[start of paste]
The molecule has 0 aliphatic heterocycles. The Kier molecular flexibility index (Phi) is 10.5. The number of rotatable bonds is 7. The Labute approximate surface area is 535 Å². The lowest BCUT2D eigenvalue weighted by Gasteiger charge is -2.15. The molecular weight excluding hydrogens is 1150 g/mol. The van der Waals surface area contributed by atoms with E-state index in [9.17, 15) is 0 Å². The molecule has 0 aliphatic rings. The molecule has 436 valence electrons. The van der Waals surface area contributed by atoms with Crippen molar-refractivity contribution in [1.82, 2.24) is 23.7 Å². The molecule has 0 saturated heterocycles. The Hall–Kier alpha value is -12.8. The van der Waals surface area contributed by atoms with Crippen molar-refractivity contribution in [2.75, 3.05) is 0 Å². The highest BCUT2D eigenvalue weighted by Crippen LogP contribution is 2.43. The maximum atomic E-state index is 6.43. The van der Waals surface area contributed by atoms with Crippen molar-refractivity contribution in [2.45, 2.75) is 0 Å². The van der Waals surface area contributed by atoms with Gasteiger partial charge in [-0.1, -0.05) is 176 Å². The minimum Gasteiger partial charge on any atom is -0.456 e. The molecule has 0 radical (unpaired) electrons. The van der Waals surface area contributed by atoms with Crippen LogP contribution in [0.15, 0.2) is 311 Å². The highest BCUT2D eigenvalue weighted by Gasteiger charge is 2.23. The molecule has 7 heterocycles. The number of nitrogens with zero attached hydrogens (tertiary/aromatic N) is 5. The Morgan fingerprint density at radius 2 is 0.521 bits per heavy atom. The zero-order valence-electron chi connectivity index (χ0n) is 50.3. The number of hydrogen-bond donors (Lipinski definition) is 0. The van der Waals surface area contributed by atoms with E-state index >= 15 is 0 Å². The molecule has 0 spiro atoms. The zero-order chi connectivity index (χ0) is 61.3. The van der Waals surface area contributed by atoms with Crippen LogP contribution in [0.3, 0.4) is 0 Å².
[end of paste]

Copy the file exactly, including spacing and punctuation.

The molecule has 0 aliphatic heterocycles. The Kier molecular flexibility index (Phi) is 10.5. The number of rotatable bonds is 7. The Labute approximate surface area is 535 Å². The lowest BCUT2D eigenvalue weighted by Gasteiger charge is -2.15. The molecular weight excluding hydrogens is 1150 g/mol. The van der Waals surface area contributed by atoms with E-state index in [9.17, 15) is 0 Å². The molecule has 0 aliphatic rings. The molecule has 436 valence electrons. The van der Waals surface area contributed by atoms with Crippen molar-refractivity contribution in [1.82, 2.24) is 23.7 Å². The molecule has 0 saturated heterocycles. The Hall–Kier alpha value is -12.8. The van der Waals surface area contributed by atoms with Crippen molar-refractivity contribution in [2.75, 3.05) is 0 Å². The highest BCUT2D eigenvalue weighted by Crippen LogP contribution is 2.43. The maximum atomic E-state index is 6.43. The van der Waals surface area contributed by atoms with Crippen molar-refractivity contribution in [2.45, 2.75) is 0 Å². The van der Waals surface area contributed by atoms with Gasteiger partial charge in [-0.1, -0.05) is 176 Å². The minimum Gasteiger partial charge on any atom is -0.456 e. The molecule has 0 radical (unpaired) electrons. The van der Waals surface area contributed by atoms with Crippen LogP contribution in [0.15, 0.2) is 311 Å². The highest BCUT2D eigenvalue weighted by Gasteiger charge is 2.23. The molecule has 7 heterocycles. The number of nitrogens with zero attached hydrogens (tertiary/aromatic N) is 5. The Morgan fingerprint density at radius 2 is 0.521 bits per heavy atom. The zero-order valence-electron chi connectivity index (χ0n) is 50.3. The number of hydrogen-bond donors (Lipinski definition) is 0. The van der Waals surface area contributed by atoms with E-state index >= 15 is 0 Å². The molecule has 0 spiro atoms. The zero-order chi connectivity index (χ0) is 61.3. The van der Waals surface area contributed by atoms with Crippen LogP contribution in [0.3, 0.4) is 0 Å².